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Syrian music of protest and war
December 10, 2012 12:08 AM   Subscribe

Syrian music of revolution and war. The first song is by Ibrahim Qashoush, a fireman and amateur poet from Hama, he was called the "nightingale of the revolution".
posted by stbalbach (6 comments total) 2 users marked this as a favorite

 
I grew up in the '60s, maybe the last decade of real American protest music, and I can't avoid thinking of Tom Lehrer's less-than-respectful tune "The Folk Song Army" which included the lines:
"Remember the war against Franco?
That's the kind where each of us belongs.
Though he may have won all the battles,
We had all the good songs."

Then again, one of the biggest selling records of 1966 was "The Ballad of the Green Berets".
posted by oneswellfoop at 12:41 AM on December 10, 2012 [1 favorite]


Then again, one of the biggest selling records of 1966 was "The Ballad of the Green Berets".

At least that song was about the war in Vietnam. In 1968, at the height of the anti-war protests, the biggest selling record in America was Hey Jude. The power of art is always over-rated by artists.

I dunno about this. I see lots of men with guns in those videos and all of them look like VC. It's not clear who deserves support and whose songs deserve widespread attention. I bet Al Qaeda has some rocking tunes.
posted by three blind mice at 1:48 AM on December 10, 2012


"Amateur" poet?
posted by aught at 7:27 AM on December 10, 2012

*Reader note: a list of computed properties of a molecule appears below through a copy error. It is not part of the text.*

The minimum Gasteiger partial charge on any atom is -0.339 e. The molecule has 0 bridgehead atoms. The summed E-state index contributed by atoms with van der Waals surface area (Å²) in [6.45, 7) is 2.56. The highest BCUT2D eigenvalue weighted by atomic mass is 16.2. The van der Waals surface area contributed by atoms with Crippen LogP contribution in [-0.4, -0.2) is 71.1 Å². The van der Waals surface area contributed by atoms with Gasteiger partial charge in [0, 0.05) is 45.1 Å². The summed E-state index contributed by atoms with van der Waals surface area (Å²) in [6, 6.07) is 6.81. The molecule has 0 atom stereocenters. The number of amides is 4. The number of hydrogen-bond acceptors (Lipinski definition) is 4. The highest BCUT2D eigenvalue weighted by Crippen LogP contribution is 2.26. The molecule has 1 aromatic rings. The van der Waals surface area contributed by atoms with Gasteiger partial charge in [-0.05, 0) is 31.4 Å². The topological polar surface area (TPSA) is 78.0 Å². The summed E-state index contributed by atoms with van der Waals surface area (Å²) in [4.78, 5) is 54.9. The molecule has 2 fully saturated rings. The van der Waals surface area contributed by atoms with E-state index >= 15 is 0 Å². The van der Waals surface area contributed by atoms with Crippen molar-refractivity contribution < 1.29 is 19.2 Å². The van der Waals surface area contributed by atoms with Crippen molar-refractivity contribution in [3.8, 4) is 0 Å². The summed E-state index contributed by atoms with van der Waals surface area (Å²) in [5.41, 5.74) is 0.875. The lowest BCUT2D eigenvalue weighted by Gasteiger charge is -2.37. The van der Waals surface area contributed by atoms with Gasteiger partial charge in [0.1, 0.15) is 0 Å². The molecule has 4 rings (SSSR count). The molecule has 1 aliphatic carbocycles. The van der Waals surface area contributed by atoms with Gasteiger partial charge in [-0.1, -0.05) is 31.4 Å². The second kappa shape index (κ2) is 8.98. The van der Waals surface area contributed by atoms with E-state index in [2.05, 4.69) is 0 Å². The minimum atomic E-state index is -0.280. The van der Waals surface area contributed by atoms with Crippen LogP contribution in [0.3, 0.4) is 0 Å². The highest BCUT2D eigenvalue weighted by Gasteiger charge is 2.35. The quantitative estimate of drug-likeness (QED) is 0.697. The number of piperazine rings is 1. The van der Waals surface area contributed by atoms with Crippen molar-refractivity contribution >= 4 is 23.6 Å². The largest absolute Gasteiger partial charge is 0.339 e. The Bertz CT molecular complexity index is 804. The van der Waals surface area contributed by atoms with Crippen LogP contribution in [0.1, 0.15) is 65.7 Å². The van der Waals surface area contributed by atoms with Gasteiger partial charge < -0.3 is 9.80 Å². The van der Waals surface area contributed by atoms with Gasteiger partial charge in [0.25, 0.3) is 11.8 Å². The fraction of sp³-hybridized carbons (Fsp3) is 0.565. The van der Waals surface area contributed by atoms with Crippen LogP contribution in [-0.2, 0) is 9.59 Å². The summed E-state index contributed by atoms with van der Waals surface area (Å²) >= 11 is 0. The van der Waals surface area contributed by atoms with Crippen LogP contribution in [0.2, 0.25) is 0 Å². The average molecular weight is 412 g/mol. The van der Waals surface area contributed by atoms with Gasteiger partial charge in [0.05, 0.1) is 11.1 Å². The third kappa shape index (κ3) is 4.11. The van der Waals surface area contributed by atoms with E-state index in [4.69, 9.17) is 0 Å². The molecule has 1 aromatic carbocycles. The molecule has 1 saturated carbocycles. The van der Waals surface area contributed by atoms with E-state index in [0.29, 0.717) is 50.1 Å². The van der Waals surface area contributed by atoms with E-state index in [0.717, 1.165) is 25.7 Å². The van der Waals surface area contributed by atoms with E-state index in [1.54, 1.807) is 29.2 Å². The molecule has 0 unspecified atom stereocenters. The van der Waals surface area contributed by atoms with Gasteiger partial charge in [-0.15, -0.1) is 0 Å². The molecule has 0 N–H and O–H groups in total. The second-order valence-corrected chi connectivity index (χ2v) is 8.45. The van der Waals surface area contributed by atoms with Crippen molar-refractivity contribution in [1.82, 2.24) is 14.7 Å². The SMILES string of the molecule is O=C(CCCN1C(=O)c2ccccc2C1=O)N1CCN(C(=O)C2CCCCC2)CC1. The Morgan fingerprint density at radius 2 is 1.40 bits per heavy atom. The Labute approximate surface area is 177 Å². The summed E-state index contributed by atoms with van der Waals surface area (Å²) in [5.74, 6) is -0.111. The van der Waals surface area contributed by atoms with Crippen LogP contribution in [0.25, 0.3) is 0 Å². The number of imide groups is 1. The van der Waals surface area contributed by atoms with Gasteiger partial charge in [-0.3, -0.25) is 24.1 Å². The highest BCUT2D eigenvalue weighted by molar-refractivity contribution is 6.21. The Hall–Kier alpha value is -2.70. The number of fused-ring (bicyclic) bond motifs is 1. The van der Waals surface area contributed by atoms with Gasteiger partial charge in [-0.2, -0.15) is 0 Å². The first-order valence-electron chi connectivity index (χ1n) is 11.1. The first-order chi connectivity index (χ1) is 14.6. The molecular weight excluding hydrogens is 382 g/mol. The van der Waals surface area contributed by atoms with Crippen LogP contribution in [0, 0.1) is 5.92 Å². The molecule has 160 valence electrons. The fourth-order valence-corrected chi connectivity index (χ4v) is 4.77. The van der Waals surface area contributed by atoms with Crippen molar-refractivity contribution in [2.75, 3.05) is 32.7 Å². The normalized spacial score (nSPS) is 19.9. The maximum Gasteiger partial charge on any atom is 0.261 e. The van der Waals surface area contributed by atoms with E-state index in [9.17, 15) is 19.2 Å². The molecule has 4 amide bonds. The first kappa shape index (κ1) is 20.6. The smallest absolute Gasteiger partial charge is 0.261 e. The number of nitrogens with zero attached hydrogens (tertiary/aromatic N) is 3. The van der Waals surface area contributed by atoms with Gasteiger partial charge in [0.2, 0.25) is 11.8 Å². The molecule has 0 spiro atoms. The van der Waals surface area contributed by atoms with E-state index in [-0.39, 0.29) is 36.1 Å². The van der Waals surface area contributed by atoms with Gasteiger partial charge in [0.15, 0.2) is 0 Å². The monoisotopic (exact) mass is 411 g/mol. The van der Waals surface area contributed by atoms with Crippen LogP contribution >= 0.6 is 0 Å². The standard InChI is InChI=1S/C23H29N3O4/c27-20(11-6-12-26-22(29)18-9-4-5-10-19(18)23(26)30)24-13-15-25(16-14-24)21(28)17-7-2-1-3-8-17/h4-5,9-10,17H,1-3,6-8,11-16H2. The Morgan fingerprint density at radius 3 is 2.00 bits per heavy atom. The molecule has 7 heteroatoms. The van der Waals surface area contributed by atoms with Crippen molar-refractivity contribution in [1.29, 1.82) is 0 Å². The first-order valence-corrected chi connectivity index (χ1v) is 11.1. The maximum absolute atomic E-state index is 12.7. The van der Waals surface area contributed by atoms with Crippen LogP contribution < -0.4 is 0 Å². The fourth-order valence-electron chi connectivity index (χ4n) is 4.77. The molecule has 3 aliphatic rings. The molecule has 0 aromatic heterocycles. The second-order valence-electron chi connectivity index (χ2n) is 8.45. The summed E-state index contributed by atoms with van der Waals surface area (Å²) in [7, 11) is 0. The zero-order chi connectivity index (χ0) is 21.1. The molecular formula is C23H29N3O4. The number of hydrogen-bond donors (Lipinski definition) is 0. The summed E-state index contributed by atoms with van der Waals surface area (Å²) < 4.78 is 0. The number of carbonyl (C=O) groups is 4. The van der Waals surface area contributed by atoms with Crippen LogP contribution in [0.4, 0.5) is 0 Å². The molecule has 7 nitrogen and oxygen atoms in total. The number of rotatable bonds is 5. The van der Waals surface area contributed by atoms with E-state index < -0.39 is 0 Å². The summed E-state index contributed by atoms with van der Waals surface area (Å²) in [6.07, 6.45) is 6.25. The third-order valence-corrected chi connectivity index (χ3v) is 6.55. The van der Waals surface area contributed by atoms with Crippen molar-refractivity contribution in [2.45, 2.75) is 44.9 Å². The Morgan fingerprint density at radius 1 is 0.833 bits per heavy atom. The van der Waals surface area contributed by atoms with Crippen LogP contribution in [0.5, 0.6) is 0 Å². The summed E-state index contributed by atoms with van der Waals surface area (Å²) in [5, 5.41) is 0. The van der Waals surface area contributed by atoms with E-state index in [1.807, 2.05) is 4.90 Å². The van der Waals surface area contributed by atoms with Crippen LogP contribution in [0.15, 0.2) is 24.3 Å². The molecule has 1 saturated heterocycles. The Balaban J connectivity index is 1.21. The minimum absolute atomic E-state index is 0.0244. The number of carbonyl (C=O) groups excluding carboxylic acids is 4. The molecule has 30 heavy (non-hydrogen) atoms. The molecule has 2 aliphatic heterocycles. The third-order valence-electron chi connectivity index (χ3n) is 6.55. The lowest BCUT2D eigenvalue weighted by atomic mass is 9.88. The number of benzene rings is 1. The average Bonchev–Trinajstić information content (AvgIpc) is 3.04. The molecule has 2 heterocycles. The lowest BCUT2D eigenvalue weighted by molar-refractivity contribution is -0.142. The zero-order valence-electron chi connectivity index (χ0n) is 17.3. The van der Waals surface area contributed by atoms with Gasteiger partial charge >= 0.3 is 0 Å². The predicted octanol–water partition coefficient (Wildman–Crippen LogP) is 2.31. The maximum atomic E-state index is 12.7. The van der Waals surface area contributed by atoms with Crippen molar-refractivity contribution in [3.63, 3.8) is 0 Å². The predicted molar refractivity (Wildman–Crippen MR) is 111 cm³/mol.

If there was any justice or decency or honesty in the over-hyped, over-pumped, world of music awards, Ibrahim Qashoush would win "Artist of the Year". For what it's worth, I hereby nominate Ibrahim Qashoush for that award, at every upcoming music awards festival.
posted by Vibrissae at 12:37 PM on December 10, 2012 [1 favorite]


"Amateur" poet?

You mean he wasn't amateur, or all poets are amateur? He "wrote poetry in his spare time".[1] He was a "street poet".[2] Point being, he was not of the creative class but a working everyman who captured the spirit of the uprising.
posted by stbalbach at 1:50 PM on December 10, 2012


"Amateur" poet?

You mean he wasn't amateur, or all poets are amateur? He "wrote poetry in his spare time".[1] He was a "street poet".[2] Point being, he was not of the creative class but a working everyman who captured the spirit of the uprising.


Just seems to me if people are reproducing someone's poetic efforts and they're known in the media for their poetry, there is no need to qualify the word "poet," is all. (As in, one doesn't need to have an MFA or be a professor teaching creative writing to be a real poet.)
posted by aught at 8:13 AM on December 14, 2012


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